Homegrown in Florida

Homegrown in Florida

Homegrown in Florida

edited by William McKeen

University Press of Florida

Homegrown in Florida begins with a few lines from Marjorie Kinnan Rawling’s The Yearling, which you should read now. Don’t skip them:

It was not his own voice that called. It was a boy’s voice. Somewhere beyond the sink-hole, past the magnolia, under the live oaks, a boy and a yearling ran side by side, and were gone forever.

Okay, keep that vision in your mind’s eye, because that is Florida right there. Add to that carefree, unsupervised boy thirty mosquito bites that he doesn’t notice anymore, two skinless knees, a mask of dried up orange juice around sunburned lips flaking skin for days, and a thick following of swamp funk, and you’re halfway to feeling Florida, even at age 47.

McKeen’s collection goes a fair way to conjuring the feeling of growing up in Florida, gators and fishing rods taking position front and center, but more often reads like a collection of college application essays, stories saved up for this moment that some editor asks… And each of these writers did spend some time in Florida, mainly around Miami, which is not quite the same as Vero Beach or Fellsmere or Bradenton or Cocoa Beach or Haines City, and mostly for the few years before they hauled their bedspreads and Teflon pans to Gainesville to enroll in the MFA in Creative Writing program at UF. I’m oversimplifying. You’re smart. You get the picture.

Tim Dorsey and John D. Anderson (who lends an incredibly boring set of song lyrics) slip in the only mentions of orange groves, and nobody talks about the evil fire ants or Sun-In at all, and really, there are far too few mosquitoes in these stories, but with only one exception, they’re decent snapshots of slices of Florida livin’. They just ain’t a whole pie, is my beef.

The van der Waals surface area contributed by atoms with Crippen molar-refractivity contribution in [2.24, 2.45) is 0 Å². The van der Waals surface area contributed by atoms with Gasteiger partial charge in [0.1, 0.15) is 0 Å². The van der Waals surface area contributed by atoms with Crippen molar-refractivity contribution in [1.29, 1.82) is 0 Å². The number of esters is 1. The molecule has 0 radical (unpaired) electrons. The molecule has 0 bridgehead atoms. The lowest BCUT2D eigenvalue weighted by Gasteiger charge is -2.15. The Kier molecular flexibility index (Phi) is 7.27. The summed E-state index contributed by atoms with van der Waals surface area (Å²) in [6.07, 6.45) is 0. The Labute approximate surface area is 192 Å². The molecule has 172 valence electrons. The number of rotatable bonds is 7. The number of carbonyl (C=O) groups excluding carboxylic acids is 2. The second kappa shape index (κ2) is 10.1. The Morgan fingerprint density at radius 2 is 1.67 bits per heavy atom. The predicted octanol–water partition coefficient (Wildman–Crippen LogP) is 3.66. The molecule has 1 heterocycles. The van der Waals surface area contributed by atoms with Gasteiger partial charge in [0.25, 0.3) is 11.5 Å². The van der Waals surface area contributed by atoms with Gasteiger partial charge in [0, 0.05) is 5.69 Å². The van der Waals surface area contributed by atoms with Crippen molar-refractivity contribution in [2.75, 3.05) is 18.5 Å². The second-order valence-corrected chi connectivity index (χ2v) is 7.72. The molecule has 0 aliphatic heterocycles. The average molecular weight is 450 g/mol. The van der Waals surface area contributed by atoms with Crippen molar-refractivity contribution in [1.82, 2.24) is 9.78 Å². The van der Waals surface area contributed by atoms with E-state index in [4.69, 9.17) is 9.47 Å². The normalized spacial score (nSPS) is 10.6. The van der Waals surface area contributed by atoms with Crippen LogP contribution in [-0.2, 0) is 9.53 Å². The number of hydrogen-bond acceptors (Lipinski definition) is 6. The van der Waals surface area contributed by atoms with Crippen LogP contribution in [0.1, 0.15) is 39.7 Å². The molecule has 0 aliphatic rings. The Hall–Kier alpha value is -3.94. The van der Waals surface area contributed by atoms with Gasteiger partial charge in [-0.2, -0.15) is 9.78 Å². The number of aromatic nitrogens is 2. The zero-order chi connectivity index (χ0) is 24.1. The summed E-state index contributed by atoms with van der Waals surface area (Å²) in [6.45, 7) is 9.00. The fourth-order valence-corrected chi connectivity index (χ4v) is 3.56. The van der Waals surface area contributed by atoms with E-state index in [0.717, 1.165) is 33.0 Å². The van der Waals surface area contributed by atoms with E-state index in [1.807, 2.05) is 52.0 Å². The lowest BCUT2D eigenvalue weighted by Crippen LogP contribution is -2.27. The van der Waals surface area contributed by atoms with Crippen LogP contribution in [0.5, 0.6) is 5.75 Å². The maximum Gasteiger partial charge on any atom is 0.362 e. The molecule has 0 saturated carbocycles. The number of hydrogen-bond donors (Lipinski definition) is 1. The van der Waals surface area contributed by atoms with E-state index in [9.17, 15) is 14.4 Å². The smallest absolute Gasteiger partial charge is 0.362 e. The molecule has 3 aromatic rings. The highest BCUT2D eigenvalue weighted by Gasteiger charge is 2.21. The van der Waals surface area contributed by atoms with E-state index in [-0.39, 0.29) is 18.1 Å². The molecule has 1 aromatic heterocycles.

First, let’s talk about that exception, the one that nearly landed the book in the Pacific Ocean at the end of my right wrist. Kristin Harmel’s “My Field of Dreams” is purportedly about the author’s love of St. Petersburg’s minor league baseball games and her first job as the between-innings games chick, but eventually — it takes a while — morphs into a rambling crapfest about her first writing gig at the tender age that she mentions more than a few times. To put the finish on our gastric distress, she ends with a petulant lambasting of an unnamed female publicist who apparently “seemed to hate [her] on sight,” most likely because the cub reporter was a woman(child). Kristin, honey, that probably had nothing to do with your female-ness. I’m guessing that publicist had just read some of your terrible-ass stories. Apparently people buy Harmel’s novels, and reviewers are nice to her. If you doubt me, you’ll need to look up her website, which leaves out not one detail of her rampant success — I don’t think she mentions her age anymore, though. Skip her story and save yourself the urge to fling.

That over, I can tell you that McKeen’s own Miami military family stories, “Why Chuck Wouldn’t Get out of the Car” and “Arsenal,” are among the best of the bunch, and I have a soft spot for Tom Petty’s “When the King Came to Ocala.” Bill Maxwell’s “Crescent City” and Boaz Dvir’s “The Only Israeli in Town” eloquently illuminate the racist redneck side of Florida, and Glen Simmons and Loren G. “Totch” Brown nearly take the whole damned cake with their down-home simple “Rambling Round” and “Giving Up the River,” respectively. That there is storytelling, folks, and that there is Florida.

It’s not a bad read, but you might enjoy it more if you weren’t actually homegrown in Florida yourself.

Homegrown in Florida

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